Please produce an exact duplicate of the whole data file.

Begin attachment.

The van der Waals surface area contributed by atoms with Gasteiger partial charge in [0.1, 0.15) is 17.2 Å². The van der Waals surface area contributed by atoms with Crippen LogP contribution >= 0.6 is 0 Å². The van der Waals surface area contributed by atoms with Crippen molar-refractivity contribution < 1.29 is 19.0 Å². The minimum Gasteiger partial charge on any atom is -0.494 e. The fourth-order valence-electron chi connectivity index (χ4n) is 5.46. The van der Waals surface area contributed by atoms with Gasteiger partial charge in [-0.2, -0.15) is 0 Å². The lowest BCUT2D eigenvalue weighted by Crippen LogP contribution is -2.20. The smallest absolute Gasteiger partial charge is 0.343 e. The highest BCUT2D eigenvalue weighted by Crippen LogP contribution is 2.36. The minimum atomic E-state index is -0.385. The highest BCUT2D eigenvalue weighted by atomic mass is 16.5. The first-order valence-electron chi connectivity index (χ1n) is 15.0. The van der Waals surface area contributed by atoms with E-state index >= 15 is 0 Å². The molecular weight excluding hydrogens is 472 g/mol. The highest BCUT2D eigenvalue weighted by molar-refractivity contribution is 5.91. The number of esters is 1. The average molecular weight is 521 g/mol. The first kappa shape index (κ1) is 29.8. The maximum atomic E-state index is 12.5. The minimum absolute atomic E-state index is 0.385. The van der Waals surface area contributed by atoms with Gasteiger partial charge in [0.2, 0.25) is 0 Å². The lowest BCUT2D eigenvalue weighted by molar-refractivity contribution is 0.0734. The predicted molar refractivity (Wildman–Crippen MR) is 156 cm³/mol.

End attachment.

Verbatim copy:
The van der Waals surface area contributed by atoms with Gasteiger partial charge in [0.1, 0.15) is 17.2 Å². The van der Waals surface area contributed by atoms with Crippen LogP contribution >= 0.6 is 0 Å². The van der Waals surface area contributed by atoms with Crippen molar-refractivity contribution < 1.29 is 19.0 Å². The minimum Gasteiger partial charge on any atom is -0.494 e. The fourth-order valence-electron chi connectivity index (χ4n) is 5.46. The van der Waals surface area contributed by atoms with Gasteiger partial charge in [-0.2, -0.15) is 0 Å². The lowest BCUT2D eigenvalue weighted by Crippen LogP contribution is -2.20. The smallest absolute Gasteiger partial charge is 0.343 e. The highest BCUT2D eigenvalue weighted by Crippen LogP contribution is 2.36. The minimum atomic E-state index is -0.385. The highest BCUT2D eigenvalue weighted by atomic mass is 16.5. The first-order valence-electron chi connectivity index (χ1n) is 15.0. The van der Waals surface area contributed by atoms with E-state index >= 15 is 0 Å². The molecular weight excluding hydrogens is 472 g/mol. The highest BCUT2D eigenvalue weighted by molar-refractivity contribution is 5.91. The number of esters is 1. The average molecular weight is 521 g/mol. The first kappa shape index (κ1) is 29.8. The maximum atomic E-state index is 12.5. The minimum absolute atomic E-state index is 0.385. The van der Waals surface area contributed by atoms with Gasteiger partial charge in [0.2, 0.25) is 0 Å². The lowest BCUT2D eigenvalue weighted by molar-refractivity contribution is 0.0734. The predicted molar refractivity (Wildman–Crippen MR) is 156 cm³/mol.